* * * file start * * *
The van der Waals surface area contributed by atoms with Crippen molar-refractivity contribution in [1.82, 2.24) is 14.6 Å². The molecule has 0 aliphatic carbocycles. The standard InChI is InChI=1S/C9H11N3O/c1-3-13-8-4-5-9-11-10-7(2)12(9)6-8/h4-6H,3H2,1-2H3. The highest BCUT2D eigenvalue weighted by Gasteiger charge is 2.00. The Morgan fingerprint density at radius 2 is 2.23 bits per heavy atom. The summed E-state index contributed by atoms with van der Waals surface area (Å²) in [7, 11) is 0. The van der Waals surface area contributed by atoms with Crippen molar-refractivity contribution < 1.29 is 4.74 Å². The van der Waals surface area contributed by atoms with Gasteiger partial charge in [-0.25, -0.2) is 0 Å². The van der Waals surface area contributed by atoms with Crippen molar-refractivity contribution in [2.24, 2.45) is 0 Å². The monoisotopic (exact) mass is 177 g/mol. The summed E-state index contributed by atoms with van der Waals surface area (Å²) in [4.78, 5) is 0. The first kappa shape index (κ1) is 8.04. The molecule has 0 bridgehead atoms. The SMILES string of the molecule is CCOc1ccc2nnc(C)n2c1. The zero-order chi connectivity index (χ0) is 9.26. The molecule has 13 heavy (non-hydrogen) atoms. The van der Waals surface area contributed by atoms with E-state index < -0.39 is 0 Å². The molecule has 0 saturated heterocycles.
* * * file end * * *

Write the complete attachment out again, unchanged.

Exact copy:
The van der Waals surface area contributed by atoms with Crippen molar-refractivity contribution in [1.82, 2.24) is 14.6 Å². The molecule has 0 aliphatic carbocycles. The standard InChI is InChI=1S/C9H11N3O/c1-3-13-8-4-5-9-11-10-7(2)12(9)6-8/h4-6H,3H2,1-2H3. The highest BCUT2D eigenvalue weighted by Gasteiger charge is 2.00. The Morgan fingerprint density at radius 2 is 2.23 bits per heavy atom. The summed E-state index contributed by atoms with van der Waals surface area (Å²) in [7, 11) is 0. The van der Waals surface area contributed by atoms with Crippen molar-refractivity contribution < 1.29 is 4.74 Å². The van der Waals surface area contributed by atoms with Gasteiger partial charge in [-0.25, -0.2) is 0 Å². The van der Waals surface area contributed by atoms with Crippen molar-refractivity contribution in [2.24, 2.45) is 0 Å². The monoisotopic (exact) mass is 177 g/mol. The summed E-state index contributed by atoms with van der Waals surface area (Å²) in [4.78, 5) is 0. The first kappa shape index (κ1) is 8.04. The molecule has 0 bridgehead atoms. The SMILES string of the molecule is CCOc1ccc2nnc(C)n2c1. The zero-order chi connectivity index (χ0) is 9.26. The molecule has 13 heavy (non-hydrogen) atoms. The van der Waals surface area contributed by atoms with E-state index < -0.39 is 0 Å². The molecule has 0 saturated heterocycles.